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The History of the Mayflower Ship

Kennedy Ryan | 11/23/2020

The Mayflower is one of the most iconic pieces of New England history. In August of 2020, the 64-year old Mayflower replica returned to Plymouth Harbor after a 3-year renovation in Mystic, CT. Thousands of spectators watched as the Mayflower slowly made its way through the Cape Cod Canal on its way to its berth in Plymouth. The Mayflower is an excellent historic destination, telling the story of its original voyage.

In the 1500s, England broke away from the Roman Catholic Church and created the Church of England, to which everyone had to belong. The Separatists, also known as the Pilgrims, wanted to separate from the Church of England. Under the leadership of William Bradford, the Pilgrims decided to leave England and start a settlement of their own to in order to freely practice their religion. Initially, the Pilgrims set off on the Mayflower for Virginia, but a storm blew them off course. So instead of landing in Virginia, they landed further north on Cape Cod. After spending a few weeks in Provincetown, the Pilgrims finally chose to settle in what is known today as Plymouth.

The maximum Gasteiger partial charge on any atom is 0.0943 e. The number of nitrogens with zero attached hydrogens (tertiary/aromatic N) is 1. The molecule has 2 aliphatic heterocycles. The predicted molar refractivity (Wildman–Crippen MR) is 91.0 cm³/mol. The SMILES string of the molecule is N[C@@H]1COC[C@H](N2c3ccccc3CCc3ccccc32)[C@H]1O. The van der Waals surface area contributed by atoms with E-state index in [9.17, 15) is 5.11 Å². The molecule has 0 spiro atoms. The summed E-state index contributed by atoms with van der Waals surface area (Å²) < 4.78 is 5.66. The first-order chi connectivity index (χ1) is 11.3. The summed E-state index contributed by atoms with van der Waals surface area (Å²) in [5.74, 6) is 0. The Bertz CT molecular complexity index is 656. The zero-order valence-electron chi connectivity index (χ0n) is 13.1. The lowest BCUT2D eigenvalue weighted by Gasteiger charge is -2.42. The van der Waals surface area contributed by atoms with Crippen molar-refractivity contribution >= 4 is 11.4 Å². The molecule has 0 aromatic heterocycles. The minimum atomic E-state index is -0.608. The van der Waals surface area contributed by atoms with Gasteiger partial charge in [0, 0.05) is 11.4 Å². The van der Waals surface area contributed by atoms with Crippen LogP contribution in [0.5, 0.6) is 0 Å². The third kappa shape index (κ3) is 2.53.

No one knows what happened to the original Mayflower ship, since after 1624, the ship does not exist in any historical records. It wasn’t until the 1950s that the decision was made to build a replica to grow the connection between the United States and England. Since arriving in 1957, the Mayflower II has had many voyages, renovations, and annual visitors.

This magnificent ship is 25 feet wide and 106 feet long, displacing 236 tons of water! Visitors can climb aboard the ship, interact with costumed “Pilgrims,” and learn more about what life was like during the 66-day journey from England. Visitors can also stroll through the dockside exhibit to learn more about the lives of the Mayflower ancestors.

The Mayflower has charmed New England visitors and residents for over 60 years and is a great example of how the past connects to the present! For more information on the Mayflower, please visit the Plimouth Patuxet website.